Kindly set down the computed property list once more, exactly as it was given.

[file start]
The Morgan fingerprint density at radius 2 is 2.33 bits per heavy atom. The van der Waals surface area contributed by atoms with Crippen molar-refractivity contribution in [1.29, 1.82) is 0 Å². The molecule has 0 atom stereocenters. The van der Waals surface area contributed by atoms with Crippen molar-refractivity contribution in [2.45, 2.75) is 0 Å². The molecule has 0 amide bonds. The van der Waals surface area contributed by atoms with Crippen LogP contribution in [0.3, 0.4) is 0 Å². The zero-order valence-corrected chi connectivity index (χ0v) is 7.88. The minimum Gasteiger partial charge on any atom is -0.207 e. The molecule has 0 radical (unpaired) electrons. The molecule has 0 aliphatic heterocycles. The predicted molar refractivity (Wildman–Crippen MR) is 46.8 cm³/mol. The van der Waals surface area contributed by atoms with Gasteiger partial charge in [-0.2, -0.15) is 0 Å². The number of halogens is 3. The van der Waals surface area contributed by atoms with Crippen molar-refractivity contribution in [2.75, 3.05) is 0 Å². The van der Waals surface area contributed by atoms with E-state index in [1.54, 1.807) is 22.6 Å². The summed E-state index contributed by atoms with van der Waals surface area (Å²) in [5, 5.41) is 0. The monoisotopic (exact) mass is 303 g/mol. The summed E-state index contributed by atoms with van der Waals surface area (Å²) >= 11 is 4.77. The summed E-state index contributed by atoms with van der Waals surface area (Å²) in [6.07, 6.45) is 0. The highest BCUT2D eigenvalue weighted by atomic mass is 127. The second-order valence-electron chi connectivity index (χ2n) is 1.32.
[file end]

The Morgan fingerprint density at radius 2 is 2.33 bits per heavy atom. The van der Waals surface area contributed by atoms with Crippen molar-refractivity contribution in [1.29, 1.82) is 0 Å². The molecule has 0 atom stereocenters. The van der Waals surface area contributed by atoms with Crippen molar-refractivity contribution in [2.45, 2.75) is 0 Å². The molecule has 0 amide bonds. The van der Waals surface area contributed by atoms with Crippen LogP contribution in [0.3, 0.4) is 0 Å². The zero-order valence-corrected chi connectivity index (χ0v) is 7.88. The minimum Gasteiger partial charge on any atom is -0.207 e. The molecule has 0 radical (unpaired) electrons. The molecule has 0 aliphatic heterocycles. The predicted molar refractivity (Wildman–Crippen MR) is 46.8 cm³/mol. The van der Waals surface area contributed by atoms with Gasteiger partial charge in [-0.2, -0.15) is 0 Å². The number of halogens is 3. The van der Waals surface area contributed by atoms with Crippen molar-refractivity contribution in [2.75, 3.05) is 0 Å². The van der Waals surface area contributed by atoms with E-state index in [1.54, 1.807) is 22.6 Å². The summed E-state index contributed by atoms with van der Waals surface area (Å²) in [5, 5.41) is 0. The monoisotopic (exact) mass is 303 g/mol. The summed E-state index contributed by atoms with van der Waals surface area (Å²) >= 11 is 4.77. The summed E-state index contributed by atoms with van der Waals surface area (Å²) in [6.07, 6.45) is 0. The highest BCUT2D eigenvalue weighted by atomic mass is 127. The second-order valence-electron chi connectivity index (χ2n) is 1.32.